Roop Sen, ac­tivist, founder of San­jog

Governance Now - - LAW - de­exa@gov­er­nan­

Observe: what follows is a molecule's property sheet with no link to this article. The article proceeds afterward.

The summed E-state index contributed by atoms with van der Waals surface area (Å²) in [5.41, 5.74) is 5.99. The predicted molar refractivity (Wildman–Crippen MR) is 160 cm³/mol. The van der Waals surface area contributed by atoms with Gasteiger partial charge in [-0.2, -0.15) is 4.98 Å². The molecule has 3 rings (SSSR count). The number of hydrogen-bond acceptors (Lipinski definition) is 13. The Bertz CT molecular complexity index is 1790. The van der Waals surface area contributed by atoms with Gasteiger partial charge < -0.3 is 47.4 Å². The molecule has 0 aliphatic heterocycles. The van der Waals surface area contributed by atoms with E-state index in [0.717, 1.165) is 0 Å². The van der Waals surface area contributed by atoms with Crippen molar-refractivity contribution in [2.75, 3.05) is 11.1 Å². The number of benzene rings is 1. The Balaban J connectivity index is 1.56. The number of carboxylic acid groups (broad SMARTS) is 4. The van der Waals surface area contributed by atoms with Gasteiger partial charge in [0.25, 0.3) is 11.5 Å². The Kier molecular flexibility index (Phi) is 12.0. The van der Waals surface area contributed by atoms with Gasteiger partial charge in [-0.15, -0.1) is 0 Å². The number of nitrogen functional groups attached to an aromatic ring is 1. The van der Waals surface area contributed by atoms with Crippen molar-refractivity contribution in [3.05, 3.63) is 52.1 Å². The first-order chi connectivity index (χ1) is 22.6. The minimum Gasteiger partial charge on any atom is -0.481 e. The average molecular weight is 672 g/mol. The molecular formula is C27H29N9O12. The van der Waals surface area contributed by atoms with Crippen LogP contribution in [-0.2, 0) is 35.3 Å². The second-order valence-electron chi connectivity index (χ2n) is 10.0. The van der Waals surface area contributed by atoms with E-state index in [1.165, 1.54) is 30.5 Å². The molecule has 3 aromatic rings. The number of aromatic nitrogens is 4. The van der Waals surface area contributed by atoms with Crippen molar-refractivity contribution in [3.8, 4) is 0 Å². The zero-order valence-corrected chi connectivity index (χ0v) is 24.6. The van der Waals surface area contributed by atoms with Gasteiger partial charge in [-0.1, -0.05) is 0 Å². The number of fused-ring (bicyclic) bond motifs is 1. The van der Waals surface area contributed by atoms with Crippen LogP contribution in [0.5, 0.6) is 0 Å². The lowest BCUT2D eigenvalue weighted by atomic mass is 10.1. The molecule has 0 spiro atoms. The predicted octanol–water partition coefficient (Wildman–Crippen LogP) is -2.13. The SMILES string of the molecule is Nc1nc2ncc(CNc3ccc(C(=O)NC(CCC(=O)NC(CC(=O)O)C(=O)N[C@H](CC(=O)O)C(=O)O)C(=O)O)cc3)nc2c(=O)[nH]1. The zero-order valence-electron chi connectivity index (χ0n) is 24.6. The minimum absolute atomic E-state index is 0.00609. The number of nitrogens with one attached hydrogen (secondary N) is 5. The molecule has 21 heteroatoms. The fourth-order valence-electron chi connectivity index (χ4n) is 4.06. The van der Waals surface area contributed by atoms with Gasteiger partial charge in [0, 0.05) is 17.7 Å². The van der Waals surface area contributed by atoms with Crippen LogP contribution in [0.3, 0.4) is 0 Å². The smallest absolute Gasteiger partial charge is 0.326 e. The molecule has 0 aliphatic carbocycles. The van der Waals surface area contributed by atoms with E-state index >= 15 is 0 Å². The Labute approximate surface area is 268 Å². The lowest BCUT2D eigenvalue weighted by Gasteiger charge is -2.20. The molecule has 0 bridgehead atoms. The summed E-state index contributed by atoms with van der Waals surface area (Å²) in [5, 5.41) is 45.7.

The cur­rent ap­proach to re­ha­bil­i­tate vic­tims of sex traf­fick­ing is to in­sti­tu­tion­alise them in closed in­sti­tu­tions, which the ngos call shel- ter homes. But for sur­vivors, the vo­ca­tional train­ing does not lead to em­ploy­ment and takes away vi­tal years of child­hood and youth from them. What is re­quired in the con­text is for ser­vices to be pro­vided to them once they re­turn to their fam­i­lies and com­mu­ni­ties. That is where they need anti-poverty ser­vices, le­gal ser­vices, health ser­vices and so­cial work­ers’ as­sis­tance to en­sure that fam­i­lies and com­mu­ni­ties do not stig­ma­tise them. The new bill de­fines re­ha­bil­i­ta­tion and makes the state com­mit to ser­vices to be pro­vided for vic­tims’ re­cov­ery and re­ha­bil­i­ta­tion, both eco­nomic and so­cial. The district mag­is­trate is named as the re­spon­si­ble au­thor­ity to en­sure re­ha­bil­i­ta­tion and pre­ven­tion. This can help in main­stream­ing ser­vices through pan­chay­ats, ru­ral health care cen­tres and hos­pi­tals, and block devel­op­ment of­fices in­stead of fun­nelling ser­vices through the so­cial wel­fare de­part­ment and ngos. all of these gran­u­lar is­sues and pro­cesses will need to be il­lus­trated when states draw up im­ple­men­ta­tion rules.”

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